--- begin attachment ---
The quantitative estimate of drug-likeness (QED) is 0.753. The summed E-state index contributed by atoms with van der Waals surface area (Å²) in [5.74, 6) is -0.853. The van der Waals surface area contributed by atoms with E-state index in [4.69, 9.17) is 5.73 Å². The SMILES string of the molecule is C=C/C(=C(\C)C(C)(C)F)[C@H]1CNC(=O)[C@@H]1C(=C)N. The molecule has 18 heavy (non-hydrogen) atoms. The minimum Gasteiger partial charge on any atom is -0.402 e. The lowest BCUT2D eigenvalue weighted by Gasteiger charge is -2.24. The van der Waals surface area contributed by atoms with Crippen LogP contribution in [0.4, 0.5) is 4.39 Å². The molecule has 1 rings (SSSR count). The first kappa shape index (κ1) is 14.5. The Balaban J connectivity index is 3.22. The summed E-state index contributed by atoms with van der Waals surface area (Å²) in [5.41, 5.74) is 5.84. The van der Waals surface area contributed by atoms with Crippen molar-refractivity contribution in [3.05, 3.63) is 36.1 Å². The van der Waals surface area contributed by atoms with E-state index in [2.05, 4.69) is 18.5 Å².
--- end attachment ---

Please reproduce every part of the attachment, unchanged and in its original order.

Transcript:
The quantitative estimate of drug-likeness (QED) is 0.753. The summed E-state index contributed by atoms with van der Waals surface area (Å²) in [5.74, 6) is -0.853. The van der Waals surface area contributed by atoms with E-state index in [4.69, 9.17) is 5.73 Å². The SMILES string of the molecule is C=C/C(=C(\C)C(C)(C)F)[C@H]1CNC(=O)[C@@H]1C(=C)N. The molecule has 18 heavy (non-hydrogen) atoms. The minimum Gasteiger partial charge on any atom is -0.402 e. The lowest BCUT2D eigenvalue weighted by Gasteiger charge is -2.24. The van der Waals surface area contributed by atoms with Crippen LogP contribution in [0.4, 0.5) is 4.39 Å². The molecule has 1 rings (SSSR count). The first kappa shape index (κ1) is 14.5. The Balaban J connectivity index is 3.22. The summed E-state index contributed by atoms with van der Waals surface area (Å²) in [5.41, 5.74) is 5.84. The van der Waals surface area contributed by atoms with Crippen molar-refractivity contribution in [3.05, 3.63) is 36.1 Å². The van der Waals surface area contributed by atoms with E-state index in [2.05, 4.69) is 18.5 Å².